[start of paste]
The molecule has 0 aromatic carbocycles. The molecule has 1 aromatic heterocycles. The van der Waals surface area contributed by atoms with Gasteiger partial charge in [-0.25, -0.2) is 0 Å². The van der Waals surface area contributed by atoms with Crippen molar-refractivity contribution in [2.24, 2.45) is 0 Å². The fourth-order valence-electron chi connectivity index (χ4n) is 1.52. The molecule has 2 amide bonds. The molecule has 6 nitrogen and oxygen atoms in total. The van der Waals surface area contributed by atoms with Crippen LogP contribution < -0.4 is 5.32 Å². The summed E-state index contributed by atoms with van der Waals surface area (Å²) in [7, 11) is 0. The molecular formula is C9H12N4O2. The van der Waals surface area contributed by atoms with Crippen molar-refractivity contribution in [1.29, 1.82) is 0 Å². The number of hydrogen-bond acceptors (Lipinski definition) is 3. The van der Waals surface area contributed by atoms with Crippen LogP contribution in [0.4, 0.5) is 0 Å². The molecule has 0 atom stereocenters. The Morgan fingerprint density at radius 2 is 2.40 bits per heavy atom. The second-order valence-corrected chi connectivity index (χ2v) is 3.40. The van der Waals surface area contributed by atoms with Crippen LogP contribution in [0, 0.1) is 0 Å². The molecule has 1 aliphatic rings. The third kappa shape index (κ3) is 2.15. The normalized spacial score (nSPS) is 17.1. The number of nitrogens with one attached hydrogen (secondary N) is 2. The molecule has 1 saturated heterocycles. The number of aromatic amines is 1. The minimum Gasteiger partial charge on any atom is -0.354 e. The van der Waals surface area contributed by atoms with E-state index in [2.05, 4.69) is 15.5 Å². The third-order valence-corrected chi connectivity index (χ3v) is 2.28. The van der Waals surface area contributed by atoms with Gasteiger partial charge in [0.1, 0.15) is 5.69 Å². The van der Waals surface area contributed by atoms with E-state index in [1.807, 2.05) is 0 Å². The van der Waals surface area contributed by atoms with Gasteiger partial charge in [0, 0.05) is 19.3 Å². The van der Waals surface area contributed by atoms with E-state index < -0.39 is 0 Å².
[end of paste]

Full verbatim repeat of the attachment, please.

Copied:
The molecule has 0 aromatic carbocycles. The molecule has 1 aromatic heterocycles. The van der Waals surface area contributed by atoms with Gasteiger partial charge in [-0.25, -0.2) is 0 Å². The van der Waals surface area contributed by atoms with Crippen molar-refractivity contribution in [2.24, 2.45) is 0 Å². The fourth-order valence-electron chi connectivity index (χ4n) is 1.52. The molecule has 2 amide bonds. The molecule has 6 nitrogen and oxygen atoms in total. The van der Waals surface area contributed by atoms with Crippen LogP contribution < -0.4 is 5.32 Å². The summed E-state index contributed by atoms with van der Waals surface area (Å²) in [7, 11) is 0. The molecular formula is C9H12N4O2. The van der Waals surface area contributed by atoms with Crippen molar-refractivity contribution in [1.29, 1.82) is 0 Å². The number of hydrogen-bond acceptors (Lipinski definition) is 3. The van der Waals surface area contributed by atoms with Crippen LogP contribution in [0.4, 0.5) is 0 Å². The molecule has 0 atom stereocenters. The Morgan fingerprint density at radius 2 is 2.40 bits per heavy atom. The second-order valence-corrected chi connectivity index (χ2v) is 3.40. The van der Waals surface area contributed by atoms with Crippen LogP contribution in [0, 0.1) is 0 Å². The molecule has 1 aliphatic rings. The third kappa shape index (κ3) is 2.15. The normalized spacial score (nSPS) is 17.1. The number of nitrogens with one attached hydrogen (secondary N) is 2. The molecule has 1 saturated heterocycles. The number of aromatic amines is 1. The minimum Gasteiger partial charge on any atom is -0.354 e. The van der Waals surface area contributed by atoms with E-state index in [2.05, 4.69) is 15.5 Å². The third-order valence-corrected chi connectivity index (χ3v) is 2.28. The van der Waals surface area contributed by atoms with Gasteiger partial charge in [0.1, 0.15) is 5.69 Å². The van der Waals surface area contributed by atoms with E-state index in [1.807, 2.05) is 0 Å². The van der Waals surface area contributed by atoms with Gasteiger partial charge in [0, 0.05) is 19.3 Å². The van der Waals surface area contributed by atoms with E-state index < -0.39 is 0 Å².